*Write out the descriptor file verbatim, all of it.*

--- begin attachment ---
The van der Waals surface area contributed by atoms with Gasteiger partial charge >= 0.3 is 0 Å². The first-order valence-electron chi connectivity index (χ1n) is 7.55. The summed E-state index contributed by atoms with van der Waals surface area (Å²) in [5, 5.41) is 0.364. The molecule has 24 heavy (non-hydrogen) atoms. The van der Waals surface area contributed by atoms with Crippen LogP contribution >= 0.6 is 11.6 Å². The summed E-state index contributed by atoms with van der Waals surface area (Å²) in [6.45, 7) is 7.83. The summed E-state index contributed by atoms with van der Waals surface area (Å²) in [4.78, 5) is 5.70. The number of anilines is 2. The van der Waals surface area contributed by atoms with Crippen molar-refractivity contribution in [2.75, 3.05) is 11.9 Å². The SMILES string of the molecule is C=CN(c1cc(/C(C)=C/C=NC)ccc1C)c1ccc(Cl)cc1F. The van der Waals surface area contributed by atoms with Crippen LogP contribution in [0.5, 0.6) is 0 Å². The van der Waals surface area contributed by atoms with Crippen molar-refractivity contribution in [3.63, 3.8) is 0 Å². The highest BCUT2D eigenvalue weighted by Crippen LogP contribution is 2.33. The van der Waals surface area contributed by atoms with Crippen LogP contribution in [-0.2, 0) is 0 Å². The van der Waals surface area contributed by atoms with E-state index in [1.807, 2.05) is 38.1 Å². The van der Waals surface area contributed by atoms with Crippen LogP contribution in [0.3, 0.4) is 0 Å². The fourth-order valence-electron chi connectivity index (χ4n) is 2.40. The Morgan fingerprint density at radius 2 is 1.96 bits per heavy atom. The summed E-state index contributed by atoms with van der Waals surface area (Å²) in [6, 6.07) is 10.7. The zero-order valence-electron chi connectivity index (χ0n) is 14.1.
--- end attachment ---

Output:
The van der Waals surface area contributed by atoms with Gasteiger partial charge >= 0.3 is 0 Å². The first-order valence-electron chi connectivity index (χ1n) is 7.55. The summed E-state index contributed by atoms with van der Waals surface area (Å²) in [5, 5.41) is 0.364. The molecule has 24 heavy (non-hydrogen) atoms. The van der Waals surface area contributed by atoms with Crippen LogP contribution >= 0.6 is 11.6 Å². The summed E-state index contributed by atoms with van der Waals surface area (Å²) in [6.45, 7) is 7.83. The summed E-state index contributed by atoms with van der Waals surface area (Å²) in [4.78, 5) is 5.70. The number of anilines is 2. The van der Waals surface area contributed by atoms with Crippen molar-refractivity contribution in [2.75, 3.05) is 11.9 Å². The SMILES string of the molecule is C=CN(c1cc(/C(C)=C/C=NC)ccc1C)c1ccc(Cl)cc1F. The van der Waals surface area contributed by atoms with Crippen LogP contribution in [0.5, 0.6) is 0 Å². The van der Waals surface area contributed by atoms with Crippen molar-refractivity contribution in [3.63, 3.8) is 0 Å². The highest BCUT2D eigenvalue weighted by Crippen LogP contribution is 2.33. The van der Waals surface area contributed by atoms with Crippen LogP contribution in [-0.2, 0) is 0 Å². The van der Waals surface area contributed by atoms with E-state index in [1.807, 2.05) is 38.1 Å². The van der Waals surface area contributed by atoms with Crippen LogP contribution in [0.3, 0.4) is 0 Å². The fourth-order valence-electron chi connectivity index (χ4n) is 2.40. The Morgan fingerprint density at radius 2 is 1.96 bits per heavy atom. The summed E-state index contributed by atoms with van der Waals surface area (Å²) in [6, 6.07) is 10.7. The zero-order valence-electron chi connectivity index (χ0n) is 14.1.